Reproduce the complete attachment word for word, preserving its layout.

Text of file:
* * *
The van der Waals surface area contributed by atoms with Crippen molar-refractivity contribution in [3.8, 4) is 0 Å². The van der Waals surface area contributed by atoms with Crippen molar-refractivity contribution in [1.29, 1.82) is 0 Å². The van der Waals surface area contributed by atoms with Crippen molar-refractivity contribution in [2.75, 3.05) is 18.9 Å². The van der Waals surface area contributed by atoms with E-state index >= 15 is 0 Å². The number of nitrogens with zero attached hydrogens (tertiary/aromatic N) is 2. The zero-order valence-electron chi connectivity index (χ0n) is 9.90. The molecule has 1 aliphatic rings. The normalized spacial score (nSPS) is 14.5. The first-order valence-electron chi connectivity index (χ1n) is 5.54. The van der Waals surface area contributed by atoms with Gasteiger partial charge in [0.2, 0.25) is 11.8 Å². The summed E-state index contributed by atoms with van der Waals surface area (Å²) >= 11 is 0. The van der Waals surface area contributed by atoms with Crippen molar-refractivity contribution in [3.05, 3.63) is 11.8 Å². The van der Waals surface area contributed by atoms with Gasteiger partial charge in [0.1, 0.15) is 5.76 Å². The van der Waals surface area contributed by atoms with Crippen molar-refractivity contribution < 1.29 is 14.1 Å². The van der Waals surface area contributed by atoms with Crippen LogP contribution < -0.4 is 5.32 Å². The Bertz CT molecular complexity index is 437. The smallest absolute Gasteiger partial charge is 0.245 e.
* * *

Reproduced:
The van der Waals surface area contributed by atoms with Crippen molar-refractivity contribution in [3.8, 4) is 0 Å². The van der Waals surface area contributed by atoms with Crippen molar-refractivity contribution in [1.29, 1.82) is 0 Å². The van der Waals surface area contributed by atoms with Crippen molar-refractivity contribution in [2.75, 3.05) is 18.9 Å². The van der Waals surface area contributed by atoms with E-state index >= 15 is 0 Å². The number of nitrogens with zero attached hydrogens (tertiary/aromatic N) is 2. The zero-order valence-electron chi connectivity index (χ0n) is 9.90. The molecule has 1 aliphatic rings. The normalized spacial score (nSPS) is 14.5. The first-order valence-electron chi connectivity index (χ1n) is 5.54. The van der Waals surface area contributed by atoms with Gasteiger partial charge in [0.2, 0.25) is 11.8 Å². The summed E-state index contributed by atoms with van der Waals surface area (Å²) >= 11 is 0. The van der Waals surface area contributed by atoms with Crippen molar-refractivity contribution in [3.05, 3.63) is 11.8 Å². The van der Waals surface area contributed by atoms with Gasteiger partial charge in [0.1, 0.15) is 5.76 Å². The van der Waals surface area contributed by atoms with Crippen molar-refractivity contribution < 1.29 is 14.1 Å². The van der Waals surface area contributed by atoms with Crippen LogP contribution < -0.4 is 5.32 Å². The Bertz CT molecular complexity index is 437. The smallest absolute Gasteiger partial charge is 0.245 e.